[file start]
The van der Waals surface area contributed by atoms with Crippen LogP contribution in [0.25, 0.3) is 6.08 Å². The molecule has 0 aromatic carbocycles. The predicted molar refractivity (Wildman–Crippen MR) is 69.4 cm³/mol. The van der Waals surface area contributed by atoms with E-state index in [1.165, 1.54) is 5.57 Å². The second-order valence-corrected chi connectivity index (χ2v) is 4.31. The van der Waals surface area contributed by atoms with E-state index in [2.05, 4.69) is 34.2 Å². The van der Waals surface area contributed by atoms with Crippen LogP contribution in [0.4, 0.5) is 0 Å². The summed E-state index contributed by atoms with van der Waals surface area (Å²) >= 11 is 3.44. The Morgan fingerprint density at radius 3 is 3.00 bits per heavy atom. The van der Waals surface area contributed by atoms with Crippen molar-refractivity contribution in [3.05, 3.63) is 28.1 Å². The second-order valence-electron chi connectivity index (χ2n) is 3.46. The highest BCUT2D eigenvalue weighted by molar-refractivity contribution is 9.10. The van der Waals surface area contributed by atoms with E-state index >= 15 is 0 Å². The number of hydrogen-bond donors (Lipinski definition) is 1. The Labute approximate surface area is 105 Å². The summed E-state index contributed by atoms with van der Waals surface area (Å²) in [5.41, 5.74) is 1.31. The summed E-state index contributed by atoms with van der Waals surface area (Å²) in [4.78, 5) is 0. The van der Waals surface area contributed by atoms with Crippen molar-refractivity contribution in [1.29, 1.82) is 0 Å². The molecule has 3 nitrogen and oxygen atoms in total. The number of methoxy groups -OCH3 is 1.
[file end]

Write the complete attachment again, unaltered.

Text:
The van der Waals surface area contributed by atoms with Crippen LogP contribution in [0.25, 0.3) is 6.08 Å². The molecule has 0 aromatic carbocycles. The predicted molar refractivity (Wildman–Crippen MR) is 69.4 cm³/mol. The van der Waals surface area contributed by atoms with E-state index in [1.165, 1.54) is 5.57 Å². The second-order valence-corrected chi connectivity index (χ2v) is 4.31. The van der Waals surface area contributed by atoms with E-state index in [2.05, 4.69) is 34.2 Å². The van der Waals surface area contributed by atoms with Crippen LogP contribution in [0.4, 0.5) is 0 Å². The summed E-state index contributed by atoms with van der Waals surface area (Å²) >= 11 is 3.44. The Morgan fingerprint density at radius 3 is 3.00 bits per heavy atom. The van der Waals surface area contributed by atoms with Crippen molar-refractivity contribution in [3.05, 3.63) is 28.1 Å². The second-order valence-electron chi connectivity index (χ2n) is 3.46. The highest BCUT2D eigenvalue weighted by molar-refractivity contribution is 9.10. The van der Waals surface area contributed by atoms with E-state index >= 15 is 0 Å². The number of hydrogen-bond donors (Lipinski definition) is 1. The Labute approximate surface area is 105 Å². The summed E-state index contributed by atoms with van der Waals surface area (Å²) in [5.41, 5.74) is 1.31. The summed E-state index contributed by atoms with van der Waals surface area (Å²) in [4.78, 5) is 0. The van der Waals surface area contributed by atoms with Crippen molar-refractivity contribution in [1.29, 1.82) is 0 Å². The molecule has 3 nitrogen and oxygen atoms in total. The number of methoxy groups -OCH3 is 1.